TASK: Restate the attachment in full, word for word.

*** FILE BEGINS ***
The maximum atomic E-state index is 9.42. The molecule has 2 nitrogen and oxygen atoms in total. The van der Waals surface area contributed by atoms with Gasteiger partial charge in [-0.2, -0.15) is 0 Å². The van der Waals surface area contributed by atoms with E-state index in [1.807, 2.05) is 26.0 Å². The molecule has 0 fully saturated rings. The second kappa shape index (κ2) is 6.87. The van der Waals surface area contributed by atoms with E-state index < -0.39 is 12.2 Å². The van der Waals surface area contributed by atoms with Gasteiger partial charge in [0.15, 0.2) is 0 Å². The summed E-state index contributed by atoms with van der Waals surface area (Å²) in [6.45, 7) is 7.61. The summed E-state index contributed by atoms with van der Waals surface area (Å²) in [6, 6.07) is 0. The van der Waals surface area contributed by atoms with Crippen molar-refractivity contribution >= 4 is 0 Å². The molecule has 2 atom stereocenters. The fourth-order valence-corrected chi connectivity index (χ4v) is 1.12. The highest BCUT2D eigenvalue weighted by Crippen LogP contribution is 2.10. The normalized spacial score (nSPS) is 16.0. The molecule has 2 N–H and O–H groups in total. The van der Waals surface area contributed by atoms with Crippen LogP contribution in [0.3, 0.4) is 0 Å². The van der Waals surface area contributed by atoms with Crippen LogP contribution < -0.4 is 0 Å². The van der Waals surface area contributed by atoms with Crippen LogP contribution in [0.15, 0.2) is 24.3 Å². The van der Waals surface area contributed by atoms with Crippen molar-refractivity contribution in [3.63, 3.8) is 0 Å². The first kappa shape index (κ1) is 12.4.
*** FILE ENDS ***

The maximum atomic E-state index is 9.42. The molecule has 2 nitrogen and oxygen atoms in total. The van der Waals surface area contributed by atoms with Gasteiger partial charge in [-0.2, -0.15) is 0 Å². The van der Waals surface area contributed by atoms with E-state index in [1.807, 2.05) is 26.0 Å². The molecule has 0 fully saturated rings. The second kappa shape index (κ2) is 6.87. The van der Waals surface area contributed by atoms with E-state index < -0.39 is 12.2 Å². The van der Waals surface area contributed by atoms with Gasteiger partial charge in [0.15, 0.2) is 0 Å². The summed E-state index contributed by atoms with van der Waals surface area (Å²) in [6.45, 7) is 7.61. The summed E-state index contributed by atoms with van der Waals surface area (Å²) in [6, 6.07) is 0. The van der Waals surface area contributed by atoms with Crippen molar-refractivity contribution >= 4 is 0 Å². The molecule has 2 atom stereocenters. The fourth-order valence-corrected chi connectivity index (χ4v) is 1.12. The highest BCUT2D eigenvalue weighted by Crippen LogP contribution is 2.10. The normalized spacial score (nSPS) is 16.0. The molecule has 2 N–H and O–H groups in total. The van der Waals surface area contributed by atoms with Crippen LogP contribution in [0.3, 0.4) is 0 Å². The van der Waals surface area contributed by atoms with Crippen LogP contribution < -0.4 is 0 Å². The van der Waals surface area contributed by atoms with Crippen LogP contribution in [0.15, 0.2) is 24.3 Å². The van der Waals surface area contributed by atoms with Crippen molar-refractivity contribution in [3.63, 3.8) is 0 Å². The first kappa shape index (κ1) is 12.4.